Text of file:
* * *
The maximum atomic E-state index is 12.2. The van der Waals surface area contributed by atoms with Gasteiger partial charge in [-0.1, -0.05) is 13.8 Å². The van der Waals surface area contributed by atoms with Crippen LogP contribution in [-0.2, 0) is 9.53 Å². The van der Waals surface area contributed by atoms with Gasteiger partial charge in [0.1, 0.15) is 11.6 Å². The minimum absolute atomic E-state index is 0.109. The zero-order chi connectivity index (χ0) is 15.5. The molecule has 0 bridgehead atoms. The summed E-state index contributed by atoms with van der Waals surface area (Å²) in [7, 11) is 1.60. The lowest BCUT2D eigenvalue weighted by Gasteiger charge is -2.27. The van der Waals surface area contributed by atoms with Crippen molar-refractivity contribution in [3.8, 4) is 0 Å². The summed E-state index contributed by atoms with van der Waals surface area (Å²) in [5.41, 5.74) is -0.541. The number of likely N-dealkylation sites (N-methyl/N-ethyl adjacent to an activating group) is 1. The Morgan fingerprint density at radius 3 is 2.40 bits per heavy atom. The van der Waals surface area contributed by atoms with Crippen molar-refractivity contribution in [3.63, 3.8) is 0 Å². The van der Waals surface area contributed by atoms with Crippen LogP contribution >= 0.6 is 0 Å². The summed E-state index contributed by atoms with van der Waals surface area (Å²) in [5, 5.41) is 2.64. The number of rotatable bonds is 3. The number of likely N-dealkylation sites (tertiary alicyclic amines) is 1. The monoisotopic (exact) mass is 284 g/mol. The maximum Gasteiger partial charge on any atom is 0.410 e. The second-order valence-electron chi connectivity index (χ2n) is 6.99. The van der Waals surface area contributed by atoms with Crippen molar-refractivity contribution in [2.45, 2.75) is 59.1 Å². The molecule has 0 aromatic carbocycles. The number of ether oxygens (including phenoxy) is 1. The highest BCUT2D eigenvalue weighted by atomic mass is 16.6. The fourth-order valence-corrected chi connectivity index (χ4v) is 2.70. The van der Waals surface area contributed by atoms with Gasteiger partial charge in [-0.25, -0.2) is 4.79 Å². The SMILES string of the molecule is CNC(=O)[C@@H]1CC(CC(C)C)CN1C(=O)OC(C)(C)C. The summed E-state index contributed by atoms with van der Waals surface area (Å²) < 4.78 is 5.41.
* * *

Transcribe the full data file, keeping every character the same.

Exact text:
The maximum atomic E-state index is 12.2. The van der Waals surface area contributed by atoms with Gasteiger partial charge in [-0.1, -0.05) is 13.8 Å². The van der Waals surface area contributed by atoms with Crippen LogP contribution in [-0.2, 0) is 9.53 Å². The van der Waals surface area contributed by atoms with Gasteiger partial charge in [0.1, 0.15) is 11.6 Å². The minimum absolute atomic E-state index is 0.109. The zero-order chi connectivity index (χ0) is 15.5. The molecule has 0 bridgehead atoms. The summed E-state index contributed by atoms with van der Waals surface area (Å²) in [7, 11) is 1.60. The lowest BCUT2D eigenvalue weighted by Gasteiger charge is -2.27. The van der Waals surface area contributed by atoms with Crippen molar-refractivity contribution in [3.8, 4) is 0 Å². The summed E-state index contributed by atoms with van der Waals surface area (Å²) in [5.41, 5.74) is -0.541. The number of likely N-dealkylation sites (N-methyl/N-ethyl adjacent to an activating group) is 1. The Morgan fingerprint density at radius 3 is 2.40 bits per heavy atom. The van der Waals surface area contributed by atoms with Crippen molar-refractivity contribution in [3.63, 3.8) is 0 Å². The van der Waals surface area contributed by atoms with Crippen LogP contribution >= 0.6 is 0 Å². The summed E-state index contributed by atoms with van der Waals surface area (Å²) in [5, 5.41) is 2.64. The number of rotatable bonds is 3. The number of likely N-dealkylation sites (tertiary alicyclic amines) is 1. The monoisotopic (exact) mass is 284 g/mol. The maximum Gasteiger partial charge on any atom is 0.410 e. The second-order valence-electron chi connectivity index (χ2n) is 6.99. The van der Waals surface area contributed by atoms with Crippen molar-refractivity contribution in [2.45, 2.75) is 59.1 Å². The molecule has 0 aromatic carbocycles. The number of ether oxygens (including phenoxy) is 1. The highest BCUT2D eigenvalue weighted by atomic mass is 16.6. The fourth-order valence-corrected chi connectivity index (χ4v) is 2.70. The van der Waals surface area contributed by atoms with Gasteiger partial charge in [-0.25, -0.2) is 4.79 Å². The SMILES string of the molecule is CNC(=O)[C@@H]1CC(CC(C)C)CN1C(=O)OC(C)(C)C. The summed E-state index contributed by atoms with van der Waals surface area (Å²) < 4.78 is 5.41.